Wireless instrumentation, defined as the merger of wireless sensor network (WSN) technologies with industrial field instrumentation, has become increasingly popular in the process industries since the recent ratifications of the WirelessHART and ISA100.11a specifications. By providing reliable self-healing and self-configuring wireless communication, these standards offers a cost-efficient alternative to traditional wired field instruments.

In process automation, field devices can be classified in three categories according to the nature and criticality of their application; namely monitoring, control and safety. These can be further divided into usage classes, for instance enabling the distinction between open and closed loop control. The requirements of the wireless communication protocol vary depending on the usage class of the wireless instruments, e.g. there is a major difference from using a wireless sensor for history collection every few minutes, to being a part of a closed loop with a process time of a few hundred milliseconds.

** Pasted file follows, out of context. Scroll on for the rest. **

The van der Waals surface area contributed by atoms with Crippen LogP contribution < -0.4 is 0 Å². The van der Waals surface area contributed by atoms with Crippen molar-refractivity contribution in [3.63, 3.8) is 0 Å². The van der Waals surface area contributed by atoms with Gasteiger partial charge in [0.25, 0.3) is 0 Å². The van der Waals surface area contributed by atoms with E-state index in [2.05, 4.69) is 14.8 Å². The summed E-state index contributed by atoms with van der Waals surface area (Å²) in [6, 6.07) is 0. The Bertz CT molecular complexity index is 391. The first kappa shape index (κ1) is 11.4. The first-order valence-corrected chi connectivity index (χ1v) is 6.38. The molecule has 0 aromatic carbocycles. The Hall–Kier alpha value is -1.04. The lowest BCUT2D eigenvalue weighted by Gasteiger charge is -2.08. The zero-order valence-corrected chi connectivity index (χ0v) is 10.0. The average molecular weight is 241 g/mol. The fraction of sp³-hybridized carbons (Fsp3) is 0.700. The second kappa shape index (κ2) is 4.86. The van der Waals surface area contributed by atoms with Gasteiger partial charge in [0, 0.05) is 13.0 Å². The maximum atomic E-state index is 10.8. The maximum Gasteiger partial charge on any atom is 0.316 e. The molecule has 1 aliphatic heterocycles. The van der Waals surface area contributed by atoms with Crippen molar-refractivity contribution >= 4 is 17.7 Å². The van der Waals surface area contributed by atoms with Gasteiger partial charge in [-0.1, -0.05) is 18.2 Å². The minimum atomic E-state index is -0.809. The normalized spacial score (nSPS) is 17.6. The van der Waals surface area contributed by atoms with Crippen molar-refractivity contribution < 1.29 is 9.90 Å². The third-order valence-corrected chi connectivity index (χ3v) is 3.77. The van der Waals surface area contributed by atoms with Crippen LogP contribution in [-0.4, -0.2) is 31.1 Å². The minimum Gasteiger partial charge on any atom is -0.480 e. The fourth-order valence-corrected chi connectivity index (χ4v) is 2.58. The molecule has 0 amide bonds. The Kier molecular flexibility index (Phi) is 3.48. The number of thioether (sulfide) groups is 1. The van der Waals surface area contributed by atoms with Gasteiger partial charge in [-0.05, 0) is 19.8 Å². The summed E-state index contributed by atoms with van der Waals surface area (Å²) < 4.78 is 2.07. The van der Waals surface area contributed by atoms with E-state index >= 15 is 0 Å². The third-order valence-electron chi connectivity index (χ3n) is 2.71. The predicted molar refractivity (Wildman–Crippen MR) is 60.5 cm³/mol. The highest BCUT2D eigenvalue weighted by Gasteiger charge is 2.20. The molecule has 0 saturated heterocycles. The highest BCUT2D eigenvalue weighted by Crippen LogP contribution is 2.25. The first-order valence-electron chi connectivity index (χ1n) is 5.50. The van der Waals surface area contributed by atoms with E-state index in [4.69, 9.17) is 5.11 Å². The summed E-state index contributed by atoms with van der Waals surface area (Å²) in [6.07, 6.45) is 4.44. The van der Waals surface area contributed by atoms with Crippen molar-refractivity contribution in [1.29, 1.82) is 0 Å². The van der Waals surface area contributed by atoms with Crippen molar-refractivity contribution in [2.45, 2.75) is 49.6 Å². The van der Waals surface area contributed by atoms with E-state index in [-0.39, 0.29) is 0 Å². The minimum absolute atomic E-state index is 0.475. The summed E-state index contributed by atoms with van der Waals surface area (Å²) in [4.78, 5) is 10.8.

This paper provides a survey of the current status of wireless instrumentation in the oil and gas industry. The requirements and challenges, along with financial drivers and benefits, are addressed, and an overview of WSN technologies and international standards are presented. Through extensive theoretical analysis, laboratory experiments and pilot installations, it has become apparent that wireless instrumentation is ready for adoption at scale in non-critical monitoring applications. For control and safety systems, however, the currently available solutions have limitations which must be addressed through research and innovation before they are able to fulfill the more stringent requirements found in these types of applications.

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